Saturnalia: A Winter Solstice & Yule Market

Saturnalia was an ancient Roman pagan festival that celebrated the god Saturn, at the Temple of Saturn in ancient Rome. This “holiday” began on 17th December and ran through to 23rd December in accordance to the Julian calendar. Much like Kronia, Saturnalia’s Greek equivalent, it was a time of feasts, drinking, merry-making, gift-giving, and parties, just like the tradition we call today, Christmas. Additionally, there were also activities such role reversal (masters would serve their slaves) and the electing of a “King of the Saturnalia” (Saturnalicius princeps). It was called “the best of days”, a time of opposing the regular, symbolical liberation, and overturning the social norms, reflecting the contradictory nature of the god Saturn himself.

As the Roman Empire converted to Christianity somewhere in the 4th Century, many of their pagan traditions were adopted by Christians or influenced Christian celebrations, it is no coincidence that the declared birthday of Sol Invictus (the Roman Sun god) was on the 25th of December.

Likewise, Yule, or Yuletide, originally a Germanic pagan festivity, met the same fate as most pagan traditions, being Christianized as the years went by. The Christmas log cakes, Christmas ham, and caroling are just a few examples of Yule traditions that were later brought into Christmas. Yule is still commonly celebrated by many people; Wiccans often regard this winter solstice celebration as the rebirth of the Horned God.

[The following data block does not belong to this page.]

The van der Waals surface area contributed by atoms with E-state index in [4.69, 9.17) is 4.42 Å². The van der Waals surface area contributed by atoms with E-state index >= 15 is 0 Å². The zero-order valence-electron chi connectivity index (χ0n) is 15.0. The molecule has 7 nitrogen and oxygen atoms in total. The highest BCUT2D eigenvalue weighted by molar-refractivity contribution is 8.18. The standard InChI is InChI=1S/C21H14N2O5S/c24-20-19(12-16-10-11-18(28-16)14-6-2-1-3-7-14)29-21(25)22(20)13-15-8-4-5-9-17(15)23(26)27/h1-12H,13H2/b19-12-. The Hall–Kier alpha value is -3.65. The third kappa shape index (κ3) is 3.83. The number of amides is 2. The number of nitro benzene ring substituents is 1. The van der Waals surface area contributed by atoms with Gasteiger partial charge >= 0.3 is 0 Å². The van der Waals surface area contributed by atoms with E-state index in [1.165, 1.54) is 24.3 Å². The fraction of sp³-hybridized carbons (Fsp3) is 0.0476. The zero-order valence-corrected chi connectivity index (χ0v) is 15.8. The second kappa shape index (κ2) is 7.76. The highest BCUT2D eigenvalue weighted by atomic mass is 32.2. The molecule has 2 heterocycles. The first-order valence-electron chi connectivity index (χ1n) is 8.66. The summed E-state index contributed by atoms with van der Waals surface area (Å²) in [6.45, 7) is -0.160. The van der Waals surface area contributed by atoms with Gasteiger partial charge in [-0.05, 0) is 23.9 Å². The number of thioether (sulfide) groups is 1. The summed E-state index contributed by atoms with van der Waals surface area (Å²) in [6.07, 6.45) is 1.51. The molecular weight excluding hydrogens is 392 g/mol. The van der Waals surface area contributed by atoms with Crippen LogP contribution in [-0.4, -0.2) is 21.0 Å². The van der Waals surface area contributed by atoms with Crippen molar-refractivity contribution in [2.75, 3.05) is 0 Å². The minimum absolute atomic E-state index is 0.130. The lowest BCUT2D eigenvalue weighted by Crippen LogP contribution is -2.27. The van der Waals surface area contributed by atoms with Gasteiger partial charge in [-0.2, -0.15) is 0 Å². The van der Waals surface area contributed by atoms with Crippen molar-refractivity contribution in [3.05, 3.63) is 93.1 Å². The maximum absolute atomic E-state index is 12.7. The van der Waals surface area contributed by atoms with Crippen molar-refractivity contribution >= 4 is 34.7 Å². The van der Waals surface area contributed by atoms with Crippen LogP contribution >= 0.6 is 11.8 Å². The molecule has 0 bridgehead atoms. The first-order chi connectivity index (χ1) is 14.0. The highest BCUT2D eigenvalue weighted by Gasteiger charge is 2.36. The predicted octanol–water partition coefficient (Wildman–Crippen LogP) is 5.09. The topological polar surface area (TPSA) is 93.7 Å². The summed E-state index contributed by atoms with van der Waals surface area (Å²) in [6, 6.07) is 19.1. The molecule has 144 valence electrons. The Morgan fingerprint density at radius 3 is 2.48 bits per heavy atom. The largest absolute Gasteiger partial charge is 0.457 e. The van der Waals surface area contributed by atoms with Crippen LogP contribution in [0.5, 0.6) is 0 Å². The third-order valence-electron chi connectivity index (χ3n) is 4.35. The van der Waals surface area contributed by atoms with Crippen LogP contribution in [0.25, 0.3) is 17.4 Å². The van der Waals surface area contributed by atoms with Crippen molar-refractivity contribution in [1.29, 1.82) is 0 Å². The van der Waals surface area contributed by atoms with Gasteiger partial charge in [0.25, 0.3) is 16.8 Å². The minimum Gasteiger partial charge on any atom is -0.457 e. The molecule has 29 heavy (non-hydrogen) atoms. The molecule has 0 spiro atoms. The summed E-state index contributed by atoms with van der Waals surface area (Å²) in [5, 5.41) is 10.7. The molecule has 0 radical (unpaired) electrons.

As the pattern emerges, we can certainly begin to recall many more Christmas activities coming to mind, that bear a strong resemblance to ancient pagan traditions, and not just limited to the ones mentioned here.

Saturnalia: A Winter Solstice & Yule Market opens on the 17th of December and will run through 1st January.


Originally a Gaelic festival, remnants of Samhain’s traditions are now scattered in almost all corners of the Western world and beyond. Samhain (meaning “End of Summer”) is one of four Gaelic seasonal celebrations, thought to be rooted in Celtic paganism, and most importantly, is still observed by many groups of people today, including Wiccans and other Neopagan groups.

Traditionally, some believe that Samhain is a time when the veil between the spirit realm and our living world becomes thin, thin enough for both worlds to engage with each other. The Samhain we wish to bring to life is one that celebrates darkness and all things that come from it, embracing death and the idea that everything in this life moves from the physical plane to the spiritual one upon death, as well as honoring the dead, our ancestors, and our loved ones who have already journeyed to this world.

Are you ready, witches? It’s time to take back what’s ours.
SAMHAIN: A Pagan Festival opens on the 10th of October.


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